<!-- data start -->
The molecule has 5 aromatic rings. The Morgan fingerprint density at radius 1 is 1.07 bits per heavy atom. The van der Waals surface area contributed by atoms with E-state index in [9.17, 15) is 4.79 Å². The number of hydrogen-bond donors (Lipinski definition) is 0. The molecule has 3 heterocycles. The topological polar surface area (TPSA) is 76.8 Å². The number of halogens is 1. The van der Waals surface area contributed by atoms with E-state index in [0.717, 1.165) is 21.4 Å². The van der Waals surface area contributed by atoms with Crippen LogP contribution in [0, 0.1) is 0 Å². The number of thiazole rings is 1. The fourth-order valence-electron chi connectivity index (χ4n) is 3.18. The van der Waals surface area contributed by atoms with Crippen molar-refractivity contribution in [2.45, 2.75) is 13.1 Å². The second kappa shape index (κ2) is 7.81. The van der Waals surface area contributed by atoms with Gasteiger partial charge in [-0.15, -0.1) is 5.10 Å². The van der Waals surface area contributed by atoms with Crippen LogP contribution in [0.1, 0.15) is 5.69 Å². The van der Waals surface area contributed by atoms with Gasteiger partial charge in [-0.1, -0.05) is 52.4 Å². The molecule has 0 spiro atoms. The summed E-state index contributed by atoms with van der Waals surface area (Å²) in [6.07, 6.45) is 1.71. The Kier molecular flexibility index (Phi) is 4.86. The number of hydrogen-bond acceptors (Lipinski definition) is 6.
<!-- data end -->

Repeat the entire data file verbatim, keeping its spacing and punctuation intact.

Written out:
The molecule has 5 aromatic rings. The Morgan fingerprint density at radius 1 is 1.07 bits per heavy atom. The van der Waals surface area contributed by atoms with E-state index in [9.17, 15) is 4.79 Å². The number of hydrogen-bond donors (Lipinski definition) is 0. The molecule has 3 heterocycles. The topological polar surface area (TPSA) is 76.8 Å². The number of halogens is 1. The van der Waals surface area contributed by atoms with E-state index in [0.717, 1.165) is 21.4 Å². The van der Waals surface area contributed by atoms with Crippen LogP contribution in [0, 0.1) is 0 Å². The number of thiazole rings is 1. The fourth-order valence-electron chi connectivity index (χ4n) is 3.18. The van der Waals surface area contributed by atoms with Crippen molar-refractivity contribution in [2.45, 2.75) is 13.1 Å². The second kappa shape index (κ2) is 7.81. The van der Waals surface area contributed by atoms with Gasteiger partial charge in [-0.15, -0.1) is 5.10 Å². The van der Waals surface area contributed by atoms with Crippen LogP contribution in [0.1, 0.15) is 5.69 Å². The van der Waals surface area contributed by atoms with Gasteiger partial charge in [-0.1, -0.05) is 52.4 Å². The molecule has 0 spiro atoms. The summed E-state index contributed by atoms with van der Waals surface area (Å²) in [6.07, 6.45) is 1.71. The Kier molecular flexibility index (Phi) is 4.86. The number of hydrogen-bond acceptors (Lipinski definition) is 6.